Well, there are two scenarios, in the first one they have equity in the home, in the second they don’t. What I am about to describe is a debt for equity swap for home-owners.

If the person has equity: If a family is at a point where they simply cannot pay their mortgage, and they don’t qualify for Mortgage Interest Supplement (or have used it all up) but the house has equity in it then it may be an option for the bank to totally waive their mortgage payments for a period of up to three years (for instance) and take an equity stake in the property instead, picture it like a farmer paying for something with produce rather than cash.

If the property in question was worth say, €350,000 and the person owed €200,000 but couldn’t pay then the bank would agree to fix a rate (for example 3.5% for 3 years) and levy payments onto the capital amount due, this means that [€200,000 @ 3% = €10,776 p.a. in repayments] €10,776 would be added to the amount due after year one, but it isn’t due in cash, rather it is due in equity in the home, over three years it would come to  €32,328 and at that point one would hope that the tenant has found some way to recover. So they start to repay their €200,000 mortgage at the prevailing rate but of their home €32,328 worth of equity being owned by the bank, what portion of the property that will then represent will be another stumbling block, if the property is valued at €323k is it 10%? Or will it be 15% because of the additional risk undertaken? There is no way to be sure.

The tricky part is whether or not the bank will compound the interest/payment in terms of equity or do it in a straight-line fashion as presented in my example. The Government will want straight-line, the bank will want compounding, the state has rescued the bank, they have a strong argument in terms of getting their way, the bank will plea that such a move is too risky, so in terms of the working mechanism we can’t say for sure what may or may not come out of this.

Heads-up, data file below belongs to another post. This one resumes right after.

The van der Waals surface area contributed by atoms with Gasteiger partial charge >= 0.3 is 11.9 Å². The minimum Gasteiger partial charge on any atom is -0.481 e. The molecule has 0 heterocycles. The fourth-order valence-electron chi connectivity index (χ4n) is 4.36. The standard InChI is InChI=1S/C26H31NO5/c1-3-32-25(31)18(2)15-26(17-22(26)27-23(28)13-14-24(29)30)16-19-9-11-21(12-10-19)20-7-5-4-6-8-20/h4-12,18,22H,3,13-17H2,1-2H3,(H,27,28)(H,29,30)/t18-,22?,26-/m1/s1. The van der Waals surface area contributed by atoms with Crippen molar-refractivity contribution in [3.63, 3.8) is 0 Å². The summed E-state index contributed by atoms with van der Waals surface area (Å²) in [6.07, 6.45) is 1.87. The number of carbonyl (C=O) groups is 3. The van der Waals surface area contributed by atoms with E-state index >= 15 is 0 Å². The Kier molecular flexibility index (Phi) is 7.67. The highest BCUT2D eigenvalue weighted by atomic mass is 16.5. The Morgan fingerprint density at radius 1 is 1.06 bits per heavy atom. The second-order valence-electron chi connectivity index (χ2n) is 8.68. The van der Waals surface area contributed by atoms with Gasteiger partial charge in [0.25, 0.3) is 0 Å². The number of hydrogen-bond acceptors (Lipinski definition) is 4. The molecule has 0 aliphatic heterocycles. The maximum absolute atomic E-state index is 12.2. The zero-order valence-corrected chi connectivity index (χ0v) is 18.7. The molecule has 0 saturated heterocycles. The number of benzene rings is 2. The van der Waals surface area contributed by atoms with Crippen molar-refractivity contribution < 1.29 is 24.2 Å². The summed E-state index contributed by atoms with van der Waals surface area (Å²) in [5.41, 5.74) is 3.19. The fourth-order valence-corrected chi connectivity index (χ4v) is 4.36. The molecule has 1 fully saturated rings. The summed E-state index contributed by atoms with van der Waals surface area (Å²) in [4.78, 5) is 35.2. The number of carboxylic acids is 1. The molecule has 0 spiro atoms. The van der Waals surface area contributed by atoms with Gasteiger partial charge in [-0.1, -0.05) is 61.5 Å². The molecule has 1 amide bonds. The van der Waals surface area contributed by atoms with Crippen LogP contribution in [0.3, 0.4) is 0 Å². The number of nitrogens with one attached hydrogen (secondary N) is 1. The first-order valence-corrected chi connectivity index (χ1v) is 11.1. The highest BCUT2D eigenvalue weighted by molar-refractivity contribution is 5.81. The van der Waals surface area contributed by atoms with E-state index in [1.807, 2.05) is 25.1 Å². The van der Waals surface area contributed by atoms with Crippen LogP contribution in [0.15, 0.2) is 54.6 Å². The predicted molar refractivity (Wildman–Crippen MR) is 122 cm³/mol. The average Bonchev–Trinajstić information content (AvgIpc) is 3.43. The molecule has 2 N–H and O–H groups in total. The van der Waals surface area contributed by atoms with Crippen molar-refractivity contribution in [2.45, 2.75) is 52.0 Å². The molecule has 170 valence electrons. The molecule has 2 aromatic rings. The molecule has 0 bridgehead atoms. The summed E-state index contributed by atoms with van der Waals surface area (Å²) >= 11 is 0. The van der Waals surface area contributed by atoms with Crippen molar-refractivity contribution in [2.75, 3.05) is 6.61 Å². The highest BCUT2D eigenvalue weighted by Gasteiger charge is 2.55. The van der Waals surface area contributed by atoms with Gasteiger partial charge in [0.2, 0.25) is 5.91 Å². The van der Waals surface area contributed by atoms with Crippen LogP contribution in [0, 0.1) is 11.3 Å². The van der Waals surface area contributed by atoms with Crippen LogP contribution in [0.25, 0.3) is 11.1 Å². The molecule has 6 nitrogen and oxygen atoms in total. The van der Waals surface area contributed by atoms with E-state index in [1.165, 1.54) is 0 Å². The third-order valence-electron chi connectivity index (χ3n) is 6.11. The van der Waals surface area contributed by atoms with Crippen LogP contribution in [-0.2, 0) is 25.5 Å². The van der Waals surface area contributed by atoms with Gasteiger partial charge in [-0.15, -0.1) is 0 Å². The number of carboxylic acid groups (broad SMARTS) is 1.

In the example where a person is in negative equity the question gets a little more complex, how do you take equity in a property when any loan secured against it isn’t even covered by the asset? The solution here will need to be on where the loan is tagged onto the persons future earnings, where they essentially have a judgement that will be deducted via payroll in the future or something to that effect, and the state will need to underwrite this, I don’t see how a bank would consider this without some kind of direct participation by the state. This is speculative and might be way off the mark but I can’t see a bank agreeing to a plan like this without additional security.

The bad news is that the 87% of people who still have a job will be footing the bill to a degree via increased costs in financial services and further capital injections, that cost is payment for a societal benefit, if you don’t agree to it (and personally I’m yet to be converted) then get ready to hold your tongue because its coming down the line whether you want it to or not.